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Cary Fukunaga on the ‘Ridiculous’ Reason He Exited ‘It’ and Fighting Nic Pizzolatto to Keep That ‘True Detective’ Long Take

Fukunaga returns for the first time since "Beasts of No Nation" with his upcoming fall limited series "Maniac."

Director, Cary Fukunaga, poses for a portrait in promotion of their upcoming film 'Beasts of No Nation' at the 2015 Toronto International Film Festival on in Toronto2015 TIFF "Beasts of No Nation" Portrait Session, Toronto, Canada

Cary Fukunaga

Victoria Will/Invision/AP/REX/Shutterstock

Cary Fukunaga is aware he has a reputation for being difficult on set, but he dispels that rumor in a new profile published by GQ magazine. The filmmaker became a breakthrough talent after his work helming the first season of HBO’s anthology series “True Detective,” which won him an Emmy for directing, but the production of the show was filled with tension between Fukunaga and showrunner Nic Pizzolatto. Fukunaga revealed to GQ one point of contention was the tracking shot from the show’s fourth episode.

“Nic wanted to cut it up in post-production,” Fukunaga said of the nearly six-minute unbroken take, which follows Matthew McConaughey’s detective through a bloody robbery. “He did not like that I was pushing for that one at all.”

Fukunaga argued that the show could use a visual shake-up like a one take after several episodes full of talking and philosophizing. “I mean, there’s nothing really that inventive about [‘True Detective’],” the director said. “It’s just another crime drama.” For this reason, Fukunaga wanted to do “something fun” and fought hard for Pizzolatto to keep the shot as a one take. When the episode aired, the long take was universally acclaimed and singlehandedly elevated Fukynaga’s profile.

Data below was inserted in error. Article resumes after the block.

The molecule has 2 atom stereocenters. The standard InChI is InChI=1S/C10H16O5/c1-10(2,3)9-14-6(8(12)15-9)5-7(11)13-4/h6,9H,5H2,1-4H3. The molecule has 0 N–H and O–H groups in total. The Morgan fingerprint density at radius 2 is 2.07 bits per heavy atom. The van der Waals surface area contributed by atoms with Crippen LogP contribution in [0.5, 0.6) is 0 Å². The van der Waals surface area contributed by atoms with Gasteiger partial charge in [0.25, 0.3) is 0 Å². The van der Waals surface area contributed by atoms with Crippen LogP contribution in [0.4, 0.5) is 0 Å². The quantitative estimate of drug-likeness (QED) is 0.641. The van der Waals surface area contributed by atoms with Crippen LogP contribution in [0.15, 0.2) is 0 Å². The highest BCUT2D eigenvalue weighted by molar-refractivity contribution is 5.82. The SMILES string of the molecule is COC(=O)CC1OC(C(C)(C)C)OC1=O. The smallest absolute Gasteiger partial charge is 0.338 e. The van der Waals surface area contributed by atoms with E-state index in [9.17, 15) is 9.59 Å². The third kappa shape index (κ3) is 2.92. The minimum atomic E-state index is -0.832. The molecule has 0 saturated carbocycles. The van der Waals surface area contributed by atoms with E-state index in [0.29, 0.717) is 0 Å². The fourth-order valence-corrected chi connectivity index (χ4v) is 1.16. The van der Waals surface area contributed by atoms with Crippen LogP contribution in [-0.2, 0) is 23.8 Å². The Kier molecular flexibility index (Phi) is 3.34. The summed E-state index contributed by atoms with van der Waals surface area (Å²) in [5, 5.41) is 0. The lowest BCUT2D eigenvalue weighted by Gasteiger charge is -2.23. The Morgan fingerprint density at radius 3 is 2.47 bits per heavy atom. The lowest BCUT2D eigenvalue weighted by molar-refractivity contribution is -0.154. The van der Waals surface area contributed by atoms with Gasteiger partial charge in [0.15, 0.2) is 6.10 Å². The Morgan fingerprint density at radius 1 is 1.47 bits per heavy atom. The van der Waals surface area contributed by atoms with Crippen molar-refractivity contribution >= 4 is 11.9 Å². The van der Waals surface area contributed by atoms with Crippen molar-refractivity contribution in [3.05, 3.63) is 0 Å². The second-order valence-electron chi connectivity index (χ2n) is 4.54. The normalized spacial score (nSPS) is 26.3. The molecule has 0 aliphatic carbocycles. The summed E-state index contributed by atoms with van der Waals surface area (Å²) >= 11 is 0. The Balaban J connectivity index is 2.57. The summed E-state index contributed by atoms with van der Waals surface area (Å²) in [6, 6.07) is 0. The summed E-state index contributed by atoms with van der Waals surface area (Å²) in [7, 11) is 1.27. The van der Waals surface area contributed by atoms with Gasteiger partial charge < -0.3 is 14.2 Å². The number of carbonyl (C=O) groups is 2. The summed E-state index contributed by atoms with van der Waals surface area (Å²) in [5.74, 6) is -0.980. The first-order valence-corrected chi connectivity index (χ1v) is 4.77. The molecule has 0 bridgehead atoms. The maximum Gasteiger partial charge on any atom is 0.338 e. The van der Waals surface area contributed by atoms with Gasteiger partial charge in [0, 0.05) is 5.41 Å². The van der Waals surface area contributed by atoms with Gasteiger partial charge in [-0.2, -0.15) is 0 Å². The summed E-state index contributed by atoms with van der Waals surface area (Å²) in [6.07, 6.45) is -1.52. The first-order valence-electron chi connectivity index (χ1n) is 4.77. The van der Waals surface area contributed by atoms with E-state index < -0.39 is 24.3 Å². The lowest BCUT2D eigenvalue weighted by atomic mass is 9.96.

Despite the Emmy win for “True Detective” and the solid reviews for his Netflix movie “Beasts of No Nation,” Fukunaga said he was still perceived as a combative personality. The director alleges this perception of him is the main reason he had to exit the director’s chair on Warner Bros.’ “It” remake. Fukunaga was originally attached as a writer and director on the Stephen King adaptation but left the project.

“I think it was fear on [the studios’] part, that they couldn’t control me,” Fukunaga said of his “It’ experience. The director said the issue was that the studio thought they couldn’t control him, which was hardly the case.

“I would have been a total collaborator,” Fukunaga said. “That was the kind of ridiculous part. It was just more a perception. I have never seen a note and been like, ‘Fuck you guys. No way.’ It’s always been a conversation.”

Fukunaga mentioned that he has long been a compromiser on sets. During the making of “Beasts,” for instance, he agreed to rewrite the entire third act of the film so that the budget could be reduced. “We compromise all over the place,” he said.

Next for Fukunaga is the Netflix limited series “Maniac,” starring Emma Stone and Jonah Hill. The show premieres September 21 on the streaming platform. Head over to GQ to read Fukunaga’s full profile.

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